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Direct X Security Vulnerability Patch

On Thursday, Microsoft discovered a critical security hole in the DirectX library for QuickTime video playback, and it seems that the vulnerability is being actively exploited by the hacker community. As such, the multinational software corporation has published a security advisory that contains detailed information concerning the bug.

The remote code execution bug occurs because of the method by which Microsoft DirectShow—a video and audio rendering and sourcing software—manages supported QuickTime format files, the post explained.

"Microsoft is aware of limited, active attacks that use this exploit code," Microsoft's security advisory informed, taking note that whenever a user logs on with administrative user rights on a susceptible system, a hacker who has already taken advantage of the flaw could take total control of the user's machine. The attacker then gains the abilities to access, edit, or delete files; install programs and malware; and make new accounts with full user rights.

Keep Direct X up to date to avoid vulnerability

The susceptible DirectShow filter bug is reportedly not present in Windows Server 2008 and Vista, which only leaves older platforms like Windows XP vulnerable to the security hole. However, on prone and defenseless systems, a hacker can purportedly exploit the vulnerability even if the victim uses a browser other than Internet Explorer because multimedia extensions of other browsers also utilize the operating system's (OS) DirectX functionality.

To be more specific, the Microsoft security advisory states that Windows Server 2003, Windows XP, and Windows 2000 Service Pack 4 are susceptible, while all versions of Windows Server 2008 and Windows Vista are not affected.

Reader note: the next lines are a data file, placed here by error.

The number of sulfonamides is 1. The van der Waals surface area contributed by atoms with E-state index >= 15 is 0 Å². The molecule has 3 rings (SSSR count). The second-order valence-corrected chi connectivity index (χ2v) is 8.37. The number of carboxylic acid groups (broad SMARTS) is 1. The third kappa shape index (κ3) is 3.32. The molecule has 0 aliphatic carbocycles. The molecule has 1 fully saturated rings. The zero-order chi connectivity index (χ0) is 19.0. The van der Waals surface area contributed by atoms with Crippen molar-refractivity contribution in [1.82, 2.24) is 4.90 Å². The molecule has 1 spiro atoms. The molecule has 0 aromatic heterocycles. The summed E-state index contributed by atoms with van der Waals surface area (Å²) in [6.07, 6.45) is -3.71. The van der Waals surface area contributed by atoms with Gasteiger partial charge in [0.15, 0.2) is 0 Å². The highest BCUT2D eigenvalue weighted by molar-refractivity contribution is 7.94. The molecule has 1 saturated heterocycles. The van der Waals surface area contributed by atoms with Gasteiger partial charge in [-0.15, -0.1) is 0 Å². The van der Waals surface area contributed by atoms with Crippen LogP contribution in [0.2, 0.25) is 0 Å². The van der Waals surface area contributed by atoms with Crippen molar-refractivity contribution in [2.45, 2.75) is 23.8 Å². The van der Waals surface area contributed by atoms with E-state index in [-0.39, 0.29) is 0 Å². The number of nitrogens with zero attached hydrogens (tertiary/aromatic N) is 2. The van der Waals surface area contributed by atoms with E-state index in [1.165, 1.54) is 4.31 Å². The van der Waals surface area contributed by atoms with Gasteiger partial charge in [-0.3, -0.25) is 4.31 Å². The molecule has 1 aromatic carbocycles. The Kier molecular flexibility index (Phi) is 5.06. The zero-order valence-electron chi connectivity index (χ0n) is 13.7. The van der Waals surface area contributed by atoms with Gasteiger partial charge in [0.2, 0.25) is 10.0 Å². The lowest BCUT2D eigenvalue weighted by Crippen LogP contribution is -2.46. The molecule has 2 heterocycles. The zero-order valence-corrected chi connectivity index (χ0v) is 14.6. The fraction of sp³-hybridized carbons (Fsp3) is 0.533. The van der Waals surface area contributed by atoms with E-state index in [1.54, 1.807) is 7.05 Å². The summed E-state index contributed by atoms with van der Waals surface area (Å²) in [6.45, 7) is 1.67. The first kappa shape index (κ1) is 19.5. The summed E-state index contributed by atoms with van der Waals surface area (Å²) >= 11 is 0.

Installing Apple's QuickTime package won't fix the bug either, because it can be triggered both through files that are associated with, say, Media Player or specially modified faux websites containing malicious code.

Microsoft's security experts posted in a blog entry several recommendations for fixing the bug, including the deletion of the HKEY_CLASSES_ROOTCLSID{D51BD5A0-7548-11CF-A520-0080C77EF58A} registry key, which is the safest and quickest solution at hand. Doing so prevents QuickTime from being syntactically analyzed in the exposed Quartz.dll library. Alternately, Microsoft has created a webpage users can utilize to immunize systems. Nevertheless, at the time of this writing, the Fix It Page is undergoing maintenance and is not available.

Microsoft states that it would make a patch to fix the bug available as soon as it's ready for market-wide distribution. Before that happens, details on the workaround for the vulnerability are available in the security advisory as well as the special Fix It Page.

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